Saturday, May 16, 2009

The Watershed Moment

India's electorate continues to spring surprises. A largely illiterate, prejudiced electorate - what do they know of governance and democracy one would think - defies the political pundits and vote maturely and with great judgement. I am so delighted to be proved wrong regarding my fear that this election will have disastrous consequences and I hope my delight will be shared by many across the country. We did think that the terrorists attacks on Mumbai and Varun Gandhi's antics will create an wave of hatred in India towards minority communities and carry the election. We thought Prakash Karat's private revenge will play spoilsport. We also thought that the royalists in Congress will jump in with Rahul Gandhi's candidature and undermine the strong record of competence of Manmohan Singh. Everyone predicted that this will be a fractured mandate and the real game will be played after the election, and various end-of-shelf-life politicians propositioned and postured to emerge as compromise candidates for the top job hoping that the election will be inconclusive. In summary, there were many who wanted to steal this election, with false promises, invoking false fears and for a false future.

The wonderful thing about democracy is that people prove that they are smarter than one would usually think. No point talking about illiteracy: even if one can not read, one knows what's good for her. No point trying to sway people by fear - the private moment inside the polling booth is wonderfully liberating and brings the best judgement out of all of us. We have seen this in Pakistan, Bangladesh and elsewhere - while the elite may rationalize whether a largely illiterate electorate know anything about democracy, when people vote, they display tremendous wisdom and maturity.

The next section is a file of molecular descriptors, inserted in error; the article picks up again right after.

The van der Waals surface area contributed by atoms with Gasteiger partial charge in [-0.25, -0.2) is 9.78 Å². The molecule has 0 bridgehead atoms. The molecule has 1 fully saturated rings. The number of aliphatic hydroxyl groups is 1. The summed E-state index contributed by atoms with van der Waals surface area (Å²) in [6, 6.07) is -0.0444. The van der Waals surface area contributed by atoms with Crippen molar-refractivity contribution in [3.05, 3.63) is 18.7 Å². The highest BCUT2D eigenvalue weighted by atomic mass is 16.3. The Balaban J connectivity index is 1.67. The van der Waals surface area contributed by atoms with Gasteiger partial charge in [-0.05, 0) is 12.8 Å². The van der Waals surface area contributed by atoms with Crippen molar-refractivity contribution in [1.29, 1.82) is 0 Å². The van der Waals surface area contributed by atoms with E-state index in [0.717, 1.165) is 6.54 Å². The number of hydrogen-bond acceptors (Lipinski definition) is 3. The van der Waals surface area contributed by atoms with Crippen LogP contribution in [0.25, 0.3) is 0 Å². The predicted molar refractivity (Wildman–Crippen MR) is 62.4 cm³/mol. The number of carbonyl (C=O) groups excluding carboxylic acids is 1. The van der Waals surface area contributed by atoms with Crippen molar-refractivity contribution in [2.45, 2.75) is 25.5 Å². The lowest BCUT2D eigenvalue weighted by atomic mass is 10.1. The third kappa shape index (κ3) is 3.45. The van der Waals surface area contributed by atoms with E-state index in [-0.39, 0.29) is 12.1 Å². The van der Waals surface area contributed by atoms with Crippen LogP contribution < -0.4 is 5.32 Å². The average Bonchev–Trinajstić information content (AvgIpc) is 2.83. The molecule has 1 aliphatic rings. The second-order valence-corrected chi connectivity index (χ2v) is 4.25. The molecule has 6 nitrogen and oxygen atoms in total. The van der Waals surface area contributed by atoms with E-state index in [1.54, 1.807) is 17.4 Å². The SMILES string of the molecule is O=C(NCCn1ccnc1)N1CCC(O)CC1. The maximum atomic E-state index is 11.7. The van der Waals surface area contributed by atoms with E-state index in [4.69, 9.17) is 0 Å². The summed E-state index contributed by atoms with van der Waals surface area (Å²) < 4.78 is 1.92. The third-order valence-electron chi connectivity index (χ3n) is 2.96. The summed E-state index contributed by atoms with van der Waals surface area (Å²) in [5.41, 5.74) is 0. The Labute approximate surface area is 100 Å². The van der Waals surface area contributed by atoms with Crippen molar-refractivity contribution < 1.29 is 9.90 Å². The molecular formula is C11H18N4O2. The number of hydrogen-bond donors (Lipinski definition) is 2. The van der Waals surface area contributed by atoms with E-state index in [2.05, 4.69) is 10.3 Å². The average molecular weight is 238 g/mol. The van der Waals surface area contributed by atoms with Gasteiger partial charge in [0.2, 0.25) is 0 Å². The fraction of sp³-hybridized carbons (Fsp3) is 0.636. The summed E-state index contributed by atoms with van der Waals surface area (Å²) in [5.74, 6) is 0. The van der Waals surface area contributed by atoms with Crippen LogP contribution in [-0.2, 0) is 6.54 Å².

Don't get me wrong. I am not celebrating for the Congress/ UPA win. But, yes, I fell in love with the idea of India yet again. Someone told me that thinking about India sitting in London is like thinking about North Sea, but I know that we, all of us who stay in a different country, carry a little India around us all the time, in our heart, in our households and in our thoughts. I am celebrating that wonderfully liberating idea of Modern India, a vast chaotic mass of people who just displayed great decency, maturity and judgement when we left it on them.

I did not sleep much last night and turned into NDTV early in the morning. Wanted to see whether we actually descended into chaos as everyone predicted. By the afternoon, I know we have not. Our union is intact and our resilience as a democracy is in full display again.

We are in the middle of final results now and the analysts are busy. But, here are some initial thoughts on what we see coming out: